Tragic bus accident that killed Pelican student was a decade ago; classmates pay tribute with annual gathering to create blankets for ‘Project Linus’
Ten years after a tragedy that touched an entire community–and beyond–the death of a Pelican Rapids teenager in 2008 is a memory few will ever forget.
Classmates of Jessica Weishair, who died in a bus accident a decade ago, gather annually for a session that’s bittersweet; yet productive and meaningful.
“As we move forward with our lives, we wonder where she would be with hers,” said Michaela Gray, a classmate when a bus carrying dozens of Pelican Rapids band students crashed near Albertville.
Several youth were injured; Jessica Weishair died.
April 5 will be the tenth anniversary of that painful date.
For the past six years, a number of Pelican Rapids High School classmates from the late 2000s have made blankets –as a tribute to Jessica. The project is also a form of therapy for the young women, who are still haunted by the tragedy, and the loss of their beloved classmate.
The first year, in 2012, the group made 13 blankets. In 2014, they made 8; in 2015, 10 blankets; and in 2016, 10 blankets.
The crew hit a record in February, 2018, creating 18 blankets. “Project Linus,” is the recipient of the blankets, which are distributed nationally through the non-profit.
As Michaela Gray explains, the Project Linus blankets go to emergency medical crews, police departments and other relief agencies. The blankets are then on standby, to be given to individuals who have experienced tragedy of some kind. Cancer units and homeless shelters also stock
Project Linus blankets.
It is a “pay it forward” gesture, as Project Linus gave the Pelican Rapids schools 100 blankets following the 2008 bus accident.
Jessica, the daughter of Kim and Stacey Weishair, had just turned 16 when she was killed April 5, 2008. She was the lone fatality when a charter bus filled with Pelican Rapids High School band students left the road and crashed on I-94.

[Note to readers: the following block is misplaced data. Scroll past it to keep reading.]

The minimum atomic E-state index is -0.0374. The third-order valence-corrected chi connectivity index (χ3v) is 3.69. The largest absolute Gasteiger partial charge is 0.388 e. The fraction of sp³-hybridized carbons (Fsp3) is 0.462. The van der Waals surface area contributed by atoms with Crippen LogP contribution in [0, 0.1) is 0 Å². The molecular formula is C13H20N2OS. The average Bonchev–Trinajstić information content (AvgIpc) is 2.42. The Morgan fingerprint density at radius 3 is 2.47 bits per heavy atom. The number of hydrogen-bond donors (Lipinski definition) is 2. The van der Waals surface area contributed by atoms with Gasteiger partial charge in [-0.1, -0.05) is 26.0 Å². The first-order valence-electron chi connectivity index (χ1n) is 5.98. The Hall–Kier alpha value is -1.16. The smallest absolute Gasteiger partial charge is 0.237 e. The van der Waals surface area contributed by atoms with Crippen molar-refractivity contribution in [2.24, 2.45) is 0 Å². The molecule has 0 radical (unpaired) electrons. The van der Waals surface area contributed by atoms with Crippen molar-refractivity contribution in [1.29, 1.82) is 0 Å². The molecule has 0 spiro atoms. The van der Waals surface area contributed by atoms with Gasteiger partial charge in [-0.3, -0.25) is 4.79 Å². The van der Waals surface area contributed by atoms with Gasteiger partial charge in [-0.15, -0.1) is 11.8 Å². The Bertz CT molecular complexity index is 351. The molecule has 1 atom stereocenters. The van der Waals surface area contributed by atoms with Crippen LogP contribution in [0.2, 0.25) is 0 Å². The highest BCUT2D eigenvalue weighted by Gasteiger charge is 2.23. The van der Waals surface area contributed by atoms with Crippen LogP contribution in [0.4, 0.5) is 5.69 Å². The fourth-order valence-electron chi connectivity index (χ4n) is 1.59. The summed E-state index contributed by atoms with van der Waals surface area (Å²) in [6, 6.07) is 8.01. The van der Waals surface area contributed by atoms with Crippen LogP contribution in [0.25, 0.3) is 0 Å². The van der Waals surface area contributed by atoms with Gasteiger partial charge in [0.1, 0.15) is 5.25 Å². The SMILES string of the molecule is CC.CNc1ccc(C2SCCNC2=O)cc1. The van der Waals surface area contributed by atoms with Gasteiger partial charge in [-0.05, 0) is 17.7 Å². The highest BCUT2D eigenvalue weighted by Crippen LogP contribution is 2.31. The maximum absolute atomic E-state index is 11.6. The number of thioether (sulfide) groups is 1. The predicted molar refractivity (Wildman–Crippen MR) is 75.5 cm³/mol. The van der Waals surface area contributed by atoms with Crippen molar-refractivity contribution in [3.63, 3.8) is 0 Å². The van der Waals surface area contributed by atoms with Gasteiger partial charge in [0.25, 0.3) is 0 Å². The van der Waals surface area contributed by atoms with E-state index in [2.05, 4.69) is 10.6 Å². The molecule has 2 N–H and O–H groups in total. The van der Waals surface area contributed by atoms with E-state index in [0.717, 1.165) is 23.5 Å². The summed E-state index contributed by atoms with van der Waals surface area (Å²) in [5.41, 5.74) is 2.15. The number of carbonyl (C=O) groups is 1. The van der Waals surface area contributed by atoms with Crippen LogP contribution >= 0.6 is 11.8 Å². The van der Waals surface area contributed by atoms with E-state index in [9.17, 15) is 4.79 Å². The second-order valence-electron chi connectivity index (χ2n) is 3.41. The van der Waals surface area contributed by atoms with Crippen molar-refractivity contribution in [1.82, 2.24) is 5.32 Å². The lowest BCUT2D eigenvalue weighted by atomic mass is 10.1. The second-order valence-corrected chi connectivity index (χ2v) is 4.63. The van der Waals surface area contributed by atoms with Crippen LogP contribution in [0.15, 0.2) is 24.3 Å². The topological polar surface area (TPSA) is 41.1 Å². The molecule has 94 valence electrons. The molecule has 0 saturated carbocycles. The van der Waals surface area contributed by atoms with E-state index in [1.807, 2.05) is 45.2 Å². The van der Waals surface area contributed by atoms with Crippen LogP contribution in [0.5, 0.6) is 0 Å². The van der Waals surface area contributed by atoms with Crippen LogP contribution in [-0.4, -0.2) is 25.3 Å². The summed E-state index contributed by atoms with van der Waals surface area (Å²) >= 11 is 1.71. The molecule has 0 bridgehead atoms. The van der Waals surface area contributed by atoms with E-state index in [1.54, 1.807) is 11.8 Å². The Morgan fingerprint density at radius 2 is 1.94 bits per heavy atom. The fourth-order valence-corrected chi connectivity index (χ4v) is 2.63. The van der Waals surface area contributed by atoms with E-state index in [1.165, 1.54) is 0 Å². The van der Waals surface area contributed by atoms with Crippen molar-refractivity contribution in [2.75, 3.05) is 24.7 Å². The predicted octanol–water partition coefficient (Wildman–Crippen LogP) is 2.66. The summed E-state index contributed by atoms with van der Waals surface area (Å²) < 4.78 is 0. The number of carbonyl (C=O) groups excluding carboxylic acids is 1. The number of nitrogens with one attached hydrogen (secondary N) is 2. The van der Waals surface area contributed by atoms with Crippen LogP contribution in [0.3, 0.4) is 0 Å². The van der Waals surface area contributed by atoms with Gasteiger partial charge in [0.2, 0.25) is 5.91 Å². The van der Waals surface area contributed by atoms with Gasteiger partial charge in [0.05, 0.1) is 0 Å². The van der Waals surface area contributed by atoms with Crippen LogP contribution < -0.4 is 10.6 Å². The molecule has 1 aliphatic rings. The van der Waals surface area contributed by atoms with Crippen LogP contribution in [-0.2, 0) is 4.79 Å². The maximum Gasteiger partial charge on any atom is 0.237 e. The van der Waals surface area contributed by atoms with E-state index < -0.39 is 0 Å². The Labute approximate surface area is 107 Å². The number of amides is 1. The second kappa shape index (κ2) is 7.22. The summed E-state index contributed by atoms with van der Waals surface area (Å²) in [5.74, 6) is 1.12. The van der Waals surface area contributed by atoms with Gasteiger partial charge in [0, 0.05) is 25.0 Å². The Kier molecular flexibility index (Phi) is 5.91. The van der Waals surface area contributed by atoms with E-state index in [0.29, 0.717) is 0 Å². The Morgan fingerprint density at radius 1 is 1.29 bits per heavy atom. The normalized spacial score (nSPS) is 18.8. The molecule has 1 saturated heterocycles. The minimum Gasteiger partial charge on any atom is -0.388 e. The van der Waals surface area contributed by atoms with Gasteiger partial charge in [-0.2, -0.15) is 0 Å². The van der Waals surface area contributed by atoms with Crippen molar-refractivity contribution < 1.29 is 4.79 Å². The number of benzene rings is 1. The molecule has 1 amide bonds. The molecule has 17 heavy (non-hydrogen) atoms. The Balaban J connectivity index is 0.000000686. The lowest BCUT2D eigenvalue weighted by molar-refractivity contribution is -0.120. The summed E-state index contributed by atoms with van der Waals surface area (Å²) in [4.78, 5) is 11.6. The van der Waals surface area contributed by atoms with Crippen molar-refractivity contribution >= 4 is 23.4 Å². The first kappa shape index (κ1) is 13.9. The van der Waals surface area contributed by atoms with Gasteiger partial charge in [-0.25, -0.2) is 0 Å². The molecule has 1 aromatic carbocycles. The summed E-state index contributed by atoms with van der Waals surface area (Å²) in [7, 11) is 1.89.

When the local crew first started making blankets in 2012, most of the young women were in college. Fifty-nine blankets later, the women have grown into careers and households–mothers, bankers, physical therapists, nurses…
All of them proceeding with their lives.
But not Jessica.
“It is very hard for us. We all sit back and think about where Jessica would be right now; what she would have done,” said Gray. “We all know that, whatever she chose, she would be fantastic at it.”
Jessica may have found a career working with children. “She loved kids…she loved life,” said Gray.
She may have been a nurse. “That’s where I imaged she would be because of her compassion,” said Gray, who earned a degree in social work and is with Lutheran Social Services.
Ten years have gone by since the tragedy.
“Sometimes it feels like it was yesterday…sometimes, it feels like a lifetime ago.”
It is probably reasonable to speculate that many of those students–and adults–experienced post traumatic stress disorder, in some form.
“It’s hard to know what being a normal teenager would be like. This happened when we were 14 to 17 years old,” said Gray, of the dozens of high school band members that experienced or witnessed the accident.
“It’s crazy because everybody had their own individual experience–whether they were on the bus that crashed, or on the second bus that watched it happen and felt helpless,” recalled Gray.
Also, she added, there were the fellow students and classmates, not part of the band trip, who experienced it back at home.
“Whether physically hurt or not, everyone has damage in some form from that day,” said Gray.
“When April 5 comes around–It’s always a hard day.”
The local team has worked with the Eastern North Dakota Chapter of Project Linus.
The Pelican Project Linus effort has been a direct “pay it forward” gesture, in a very real and tragic situation. In 2012, the team made blankets Thanksgiving weekend. The Sandy Hook Elementary School Shooting took place within weeks, in December 2012. Also, Hurricane Sandy hit the East Coast at the end of October in 2012. “The North Dakota Project Linus chapter disclosed that our blankets were being shipped out to the victims of one of these tragedies,” said Gray. “It was extremely bittersweet to hear that our very first blankets were immediately going to a tragedy. We all knew how comforting it would be for the children to receive them. Since then we have donated the blankets anonymously.”
The drop off station for the Project Linus blankets is JoAnn Fabrics in Fargo.
About Project Linus
Project Linus National Headquarters is located in Belton, Missouri. Project Linus chapters are located across the United States. With chapters in all 50 states, Project Linus continues to grow. Blankets are collected locally and distributed to children in hospitals, shelters, social service agencies, or anywhere that a child might be in need of a big hug.
Objectives of Project Linus:
• Provide love, a sense of security, warmth and comfort to children who are seriously ill, traumatized, or otherwise in need through the gifts of new, handmade blankets and afghans, lovingly created by volun- teer “blanketeers.”
• Provide a rewarding and fun service opportunity for interested individuals and groups in local communities, for the benefit of children.